**3.3. Clustering of Galaxies, Clusters & QSO's**

If we assume a
continuous density field of extragalactic objects,
(**r**),
with mean , we
define the fluctuations of the field at position **x** as:

(67) |

Obviously we have that
<(**x**)> =
0. The correlation function is defined as:

(68) |

and quantifies the extend to which the density fluctuations at a given
point are correlated to those at a distance *r*. The value of 2-point
correlation function at zero-lag is therefore the variance of the random
process:

which measures the excursions of the density about its mean value.
However, this is not a well defined quantity because usually the
fluctuation field is smoothed to some resolution, say *R*. We then
evaluate the variance of this field as *r*
0 (see 71 below).

In many problems it is convenient to work in wave-number space.
The Fourier transform of
(**x**) is:

(69) |

and it is convenient to separate
_{k} in
modulus and argument:

where
_{k}
are the phases (usually assumed to be randomly distributed in
[0, ), although the non-linear
evolution of structure introduces phase correlations, cf.
[33]).
The variance of the amplitudes is the power spectrum:

which is the Fourier transform of the correlation function
(*Wiener-Khinchin* theorem):

(70) |

and with inverse transform:
(**r**) =
(2)^{-3}
*P*(**k**)
e^{-ik .r} d^{3} **k**.
At the origin **r** = 0 we obtain

(71) |

where *w* is the window function function that reflects the
filtering of the
field. The power spectrum is the contribution of modes of wavenumber
**k**
to the total variance, per unit volume of wavenumber space. If the
fluctuation field is a *Gaussian Random Field*, then the power-spectrum
contains all the statistical information of the fluctuations. A similar
formulation is applicable also in the two dimensional case (where the
density field is on the surface of a sphere - the sky). Only that
instead of the Fourier transform we use the Spherical Harmonic
transform.

Although I will not enter in the details of how to estimate the power spectrum of some distribution of extragalactic objects, I will only note that a good estimation of the window function (containing the survey boundaries, obscuration, radial selection function and instrumental biases for example) is necessary in order to get a reliable power-spectrum determination.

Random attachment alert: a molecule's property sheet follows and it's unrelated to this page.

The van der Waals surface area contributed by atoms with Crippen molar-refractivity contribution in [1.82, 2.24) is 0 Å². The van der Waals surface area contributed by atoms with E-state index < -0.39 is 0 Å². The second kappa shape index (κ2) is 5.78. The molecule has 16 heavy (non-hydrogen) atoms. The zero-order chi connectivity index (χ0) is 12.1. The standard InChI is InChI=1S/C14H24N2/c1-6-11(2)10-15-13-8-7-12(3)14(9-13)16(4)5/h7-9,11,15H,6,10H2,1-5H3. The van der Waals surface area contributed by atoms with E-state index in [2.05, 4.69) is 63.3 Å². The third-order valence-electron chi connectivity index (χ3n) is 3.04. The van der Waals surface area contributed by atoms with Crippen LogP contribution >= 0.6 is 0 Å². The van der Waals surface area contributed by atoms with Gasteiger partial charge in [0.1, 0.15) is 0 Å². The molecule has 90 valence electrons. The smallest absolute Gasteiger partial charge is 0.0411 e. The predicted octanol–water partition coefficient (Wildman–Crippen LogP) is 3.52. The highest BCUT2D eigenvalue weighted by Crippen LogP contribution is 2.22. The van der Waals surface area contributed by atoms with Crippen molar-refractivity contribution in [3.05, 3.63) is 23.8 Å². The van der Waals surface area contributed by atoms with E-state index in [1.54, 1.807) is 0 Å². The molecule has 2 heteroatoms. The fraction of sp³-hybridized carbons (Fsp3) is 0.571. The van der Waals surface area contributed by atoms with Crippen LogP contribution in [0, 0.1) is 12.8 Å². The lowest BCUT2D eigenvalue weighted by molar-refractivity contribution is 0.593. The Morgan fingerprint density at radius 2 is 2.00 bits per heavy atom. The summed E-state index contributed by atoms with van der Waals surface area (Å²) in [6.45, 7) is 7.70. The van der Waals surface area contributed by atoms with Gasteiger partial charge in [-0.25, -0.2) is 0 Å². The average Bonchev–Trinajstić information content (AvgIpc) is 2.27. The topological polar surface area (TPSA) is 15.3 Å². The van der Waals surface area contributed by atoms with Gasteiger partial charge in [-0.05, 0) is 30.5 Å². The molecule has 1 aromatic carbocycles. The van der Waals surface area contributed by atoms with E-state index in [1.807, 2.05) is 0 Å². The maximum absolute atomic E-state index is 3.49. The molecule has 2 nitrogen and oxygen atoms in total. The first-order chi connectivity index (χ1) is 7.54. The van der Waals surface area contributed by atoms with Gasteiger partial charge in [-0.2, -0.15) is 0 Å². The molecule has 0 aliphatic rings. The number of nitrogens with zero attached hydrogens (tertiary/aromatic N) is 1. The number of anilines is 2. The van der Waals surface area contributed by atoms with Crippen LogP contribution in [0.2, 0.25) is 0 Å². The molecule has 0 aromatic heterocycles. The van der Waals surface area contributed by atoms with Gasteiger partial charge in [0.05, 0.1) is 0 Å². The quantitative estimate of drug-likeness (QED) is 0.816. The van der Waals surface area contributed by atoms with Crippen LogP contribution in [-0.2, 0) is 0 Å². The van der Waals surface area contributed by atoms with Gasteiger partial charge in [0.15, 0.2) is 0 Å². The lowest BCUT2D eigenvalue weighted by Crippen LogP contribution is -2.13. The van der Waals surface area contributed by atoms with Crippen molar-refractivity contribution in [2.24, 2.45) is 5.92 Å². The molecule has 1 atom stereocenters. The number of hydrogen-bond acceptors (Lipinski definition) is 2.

A further ingredient that complicates considerably matters is the so
called biasing of the galaxies, or in general of any mass-tracer
population, with respect to mass
[79].
The usual relation, assumed between the mass-tracer fluctuations
(_{tr}) and the
underline mass
fluctuation field, is encapsulated in the bias factor *b*:

(72) |

and therefore we have that the galaxy (tracer) power spectrum is

It has been shown that the linear biasing model (72) is a good approximation, at least on scales were non-linear gravitational effects are weak (see [106] and references therein).

Within the inflationary paradigm the initial fluctuations, in the early
universe, that gave rise to the observed large-scale structure today, are
*adiabatic* and *Gaussian* and therefore one can characterize
these fluctuations completely using the above tools. The power spectrum of
such initial fluctuations is:

usually with *n* = 1 (*Harrison-Zeldovich* spectrum), and
*A* its amplitude.
The different fluctuation damping mechanisms, operating during the
radiation dominated area, modify *P*_{in}(*k*). These
effects can be
encapsulated in the *transfer function*, *t* (*k*) and
today's linear fluctuation spectrum has the form
[8]: